Jeffersonians, so named after Thomas Jefferson, support a federal government with greatly constrained powers, and are strong advocates and followers of a strict interpretation of the U.S. Constitution. Jefferson himself followed and exhibited these principles. Jeffersonian philosophy also called for state and local governments to safeguard the rights and property of citizens. Jeffersonians recognized both private and common property. During his early public career, Jefferson hoped that each State and County would be smaller examples of the national American Republic. He believed that republican governments established and governing at these levels would best keep the federal government in check.
The Jeffersonian philosophy held that all men had the right to be informed, and thus, to have a say in the government. The protection and expansion of human liberty was one of the chief goals of the Jeffersonians. They also reformed their respective state systems of education. They believed that their citizens had the right and should be educated no matter their circumstance or status in life.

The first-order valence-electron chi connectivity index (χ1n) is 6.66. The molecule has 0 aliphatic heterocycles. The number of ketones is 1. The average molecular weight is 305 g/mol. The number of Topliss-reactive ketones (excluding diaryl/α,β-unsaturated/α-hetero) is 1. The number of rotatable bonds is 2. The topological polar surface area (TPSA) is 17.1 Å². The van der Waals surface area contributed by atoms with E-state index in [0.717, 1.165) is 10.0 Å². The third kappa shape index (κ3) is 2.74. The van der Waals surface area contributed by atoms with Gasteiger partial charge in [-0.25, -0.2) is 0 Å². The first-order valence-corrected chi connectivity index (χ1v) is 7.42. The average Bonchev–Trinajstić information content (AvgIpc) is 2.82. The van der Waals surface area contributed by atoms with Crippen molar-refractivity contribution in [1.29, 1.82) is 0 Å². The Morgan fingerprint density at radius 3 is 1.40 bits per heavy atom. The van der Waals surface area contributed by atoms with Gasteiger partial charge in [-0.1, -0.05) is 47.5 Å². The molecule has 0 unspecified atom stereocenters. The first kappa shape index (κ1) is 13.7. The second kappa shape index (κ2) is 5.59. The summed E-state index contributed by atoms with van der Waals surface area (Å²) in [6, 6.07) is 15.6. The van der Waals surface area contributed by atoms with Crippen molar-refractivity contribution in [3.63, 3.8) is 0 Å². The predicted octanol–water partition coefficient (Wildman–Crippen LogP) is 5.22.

Internationally, Thomas Jefferson and the Jeffersonians believed that America was "the world's best hope." They believed that the United States would be an example to the rest of the world in establishing their own sovereign constitutional republics. When the French Revolution broke out, American supporters and allies of France had hopes that the monarchy would fall and the people would form a government of themselves. Domestically, original Jeffersonian thought also had agrarian elements, and believed that the farmer should be the backbone of any nation, supplying it with a strong work ethic, virtue, and connection with God.